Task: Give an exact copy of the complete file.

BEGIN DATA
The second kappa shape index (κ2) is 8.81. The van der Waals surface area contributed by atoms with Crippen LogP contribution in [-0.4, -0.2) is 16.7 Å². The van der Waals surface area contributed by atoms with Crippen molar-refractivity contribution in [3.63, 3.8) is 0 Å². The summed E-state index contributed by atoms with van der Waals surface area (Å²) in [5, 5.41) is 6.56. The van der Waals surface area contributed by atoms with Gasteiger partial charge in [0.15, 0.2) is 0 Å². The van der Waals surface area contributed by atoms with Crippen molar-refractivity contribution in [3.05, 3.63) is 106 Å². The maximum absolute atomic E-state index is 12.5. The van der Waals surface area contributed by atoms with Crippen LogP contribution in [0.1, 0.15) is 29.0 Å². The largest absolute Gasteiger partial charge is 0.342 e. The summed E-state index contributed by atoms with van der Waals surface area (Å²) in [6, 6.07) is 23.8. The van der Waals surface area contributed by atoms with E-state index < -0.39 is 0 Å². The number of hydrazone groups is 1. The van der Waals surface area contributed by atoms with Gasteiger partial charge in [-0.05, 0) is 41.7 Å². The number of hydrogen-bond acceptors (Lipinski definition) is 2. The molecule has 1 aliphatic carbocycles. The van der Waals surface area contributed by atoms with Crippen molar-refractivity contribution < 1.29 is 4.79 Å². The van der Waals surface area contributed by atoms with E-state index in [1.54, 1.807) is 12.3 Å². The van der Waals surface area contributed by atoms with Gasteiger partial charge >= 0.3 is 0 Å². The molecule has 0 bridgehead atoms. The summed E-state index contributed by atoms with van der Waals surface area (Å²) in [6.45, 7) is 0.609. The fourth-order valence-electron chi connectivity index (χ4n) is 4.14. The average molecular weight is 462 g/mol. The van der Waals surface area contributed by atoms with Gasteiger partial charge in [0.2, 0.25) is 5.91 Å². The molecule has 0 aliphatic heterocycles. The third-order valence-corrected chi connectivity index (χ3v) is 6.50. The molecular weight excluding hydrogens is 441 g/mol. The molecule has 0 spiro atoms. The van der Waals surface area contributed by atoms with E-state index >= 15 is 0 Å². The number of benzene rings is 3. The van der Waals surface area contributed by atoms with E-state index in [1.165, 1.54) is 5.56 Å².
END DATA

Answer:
The second kappa shape index (κ2) is 8.81. The van der Waals surface area contributed by atoms with Crippen LogP contribution in [-0.4, -0.2) is 16.7 Å². The van der Waals surface area contributed by atoms with Crippen molar-refractivity contribution in [3.63, 3.8) is 0 Å². The summed E-state index contributed by atoms with van der Waals surface area (Å²) in [5, 5.41) is 6.56. The van der Waals surface area contributed by atoms with Gasteiger partial charge in [0.15, 0.2) is 0 Å². The van der Waals surface area contributed by atoms with Crippen molar-refractivity contribution in [3.05, 3.63) is 106 Å². The maximum absolute atomic E-state index is 12.5. The van der Waals surface area contributed by atoms with Crippen LogP contribution in [0.1, 0.15) is 29.0 Å². The largest absolute Gasteiger partial charge is 0.342 e. The summed E-state index contributed by atoms with van der Waals surface area (Å²) in [6, 6.07) is 23.8. The van der Waals surface area contributed by atoms with E-state index < -0.39 is 0 Å². The number of hydrazone groups is 1. The van der Waals surface area contributed by atoms with Gasteiger partial charge in [-0.05, 0) is 41.7 Å². The number of hydrogen-bond acceptors (Lipinski definition) is 2. The molecule has 1 aliphatic carbocycles. The van der Waals surface area contributed by atoms with Crippen molar-refractivity contribution < 1.29 is 4.79 Å². The van der Waals surface area contributed by atoms with E-state index in [1.54, 1.807) is 12.3 Å². The van der Waals surface area contributed by atoms with Gasteiger partial charge >= 0.3 is 0 Å². The molecule has 0 bridgehead atoms. The summed E-state index contributed by atoms with van der Waals surface area (Å²) in [6.45, 7) is 0.609. The fourth-order valence-electron chi connectivity index (χ4n) is 4.14. The average molecular weight is 462 g/mol. The van der Waals surface area contributed by atoms with Gasteiger partial charge in [0.2, 0.25) is 5.91 Å². The molecule has 0 aliphatic heterocycles. The third-order valence-corrected chi connectivity index (χ3v) is 6.50. The molecular weight excluding hydrogens is 441 g/mol. The molecule has 0 spiro atoms. The van der Waals surface area contributed by atoms with E-state index >= 15 is 0 Å². The number of benzene rings is 3. The van der Waals surface area contributed by atoms with E-state index in [1.165, 1.54) is 5.56 Å².